What Are Your Dental Implant Options?

It's easy to think about the dental implant procedure as one thing, but there are actually a few options that may be considered depending on what your situation is. Let's look at some of the options for folks considering dental implants.

The Standard, Single-Tooth Implant

As you can guess, this is an implant intended to replace a single tooth that's missing. A post, usually made of a material like titanium, is inserted into the supporting dental bone structure between the jaw and where the tooth used to be. This post has a porous structure to encourage new bone to grow in around it, making it more secure when someone chews.

It is possible to use this approach to replace multiple missing teeth. Most doctors, however, would consider that approach radical if you're trying to replace several missing teeth in a row. If you've lost a single front tooth, such as having one knocked out from a fall or due to tooth decay, the single-tooth approach is a good option. That's especially the case compared to some alternatives, as single-tooth partial dentures can have a hard time staying in place unless they're in the perfect spot.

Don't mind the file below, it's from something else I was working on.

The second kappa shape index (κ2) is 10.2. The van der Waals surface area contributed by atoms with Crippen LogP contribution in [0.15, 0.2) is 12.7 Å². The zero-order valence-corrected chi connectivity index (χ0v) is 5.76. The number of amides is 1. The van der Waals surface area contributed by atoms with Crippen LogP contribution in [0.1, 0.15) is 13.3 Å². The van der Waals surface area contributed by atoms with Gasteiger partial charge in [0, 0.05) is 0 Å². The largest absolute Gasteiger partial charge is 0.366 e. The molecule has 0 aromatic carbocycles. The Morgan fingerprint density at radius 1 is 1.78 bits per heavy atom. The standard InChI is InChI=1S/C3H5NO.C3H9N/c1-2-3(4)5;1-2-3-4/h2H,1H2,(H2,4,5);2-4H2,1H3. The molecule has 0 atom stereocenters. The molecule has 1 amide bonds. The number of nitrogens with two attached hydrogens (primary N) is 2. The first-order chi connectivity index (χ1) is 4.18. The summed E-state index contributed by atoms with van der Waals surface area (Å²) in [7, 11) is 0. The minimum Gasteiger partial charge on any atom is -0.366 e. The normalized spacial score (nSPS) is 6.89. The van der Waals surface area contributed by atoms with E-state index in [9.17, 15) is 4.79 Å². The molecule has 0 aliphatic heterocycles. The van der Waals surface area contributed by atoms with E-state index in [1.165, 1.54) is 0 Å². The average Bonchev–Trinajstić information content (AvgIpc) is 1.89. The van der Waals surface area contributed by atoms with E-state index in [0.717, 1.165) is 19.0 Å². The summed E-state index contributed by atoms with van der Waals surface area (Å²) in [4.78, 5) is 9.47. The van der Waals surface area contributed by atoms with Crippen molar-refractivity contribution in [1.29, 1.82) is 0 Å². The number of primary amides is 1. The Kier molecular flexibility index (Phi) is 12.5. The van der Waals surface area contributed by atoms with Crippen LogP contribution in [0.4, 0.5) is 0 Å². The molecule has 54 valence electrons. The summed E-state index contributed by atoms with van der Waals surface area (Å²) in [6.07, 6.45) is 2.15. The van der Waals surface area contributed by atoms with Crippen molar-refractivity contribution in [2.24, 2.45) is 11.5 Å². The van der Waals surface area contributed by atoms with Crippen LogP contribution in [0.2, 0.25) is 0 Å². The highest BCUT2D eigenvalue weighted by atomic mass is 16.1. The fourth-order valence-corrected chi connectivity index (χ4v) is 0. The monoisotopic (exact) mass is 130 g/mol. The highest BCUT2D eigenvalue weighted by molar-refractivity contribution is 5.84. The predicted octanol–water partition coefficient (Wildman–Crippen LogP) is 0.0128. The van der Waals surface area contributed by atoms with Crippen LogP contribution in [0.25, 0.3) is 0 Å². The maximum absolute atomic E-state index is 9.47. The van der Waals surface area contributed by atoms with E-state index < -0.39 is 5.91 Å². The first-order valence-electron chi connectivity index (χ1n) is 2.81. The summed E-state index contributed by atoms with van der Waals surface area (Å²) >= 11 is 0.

All-on-Four Implants

This is a dental implant procedure meant to deal with situations involving massive tooth loss. All remaining teeth in your upper or lower mouth will be removed. A set of four posts, hence the name all-on-four, are then implanted as they would be for a typical single-tooth procedure. Two arcs of artificial teeth are then mounted to the posts, replacing all of the previous teeth.

You can have a doctor do the procedure on both the top and bottom of your mouth. Your doctor will decide how to approach removing any remaining teeth and which sets get put in first.

Implant Bridges

This method is mostly reserved for situations where a standard bridge can be installed. For example, suppose you had all your molars removed. There won't be a rear-most tooth for the usual bridge to attach to.

In this situation, the idea is simple. One healthy tooth will be used as an attachment point, just like it would happen with normal bridgework. An implant post will then be put in at the other end to provide a point of attachment. The bridge will then span between the real tooth and the post, providing close to the same level of stability expected from a regular bridge.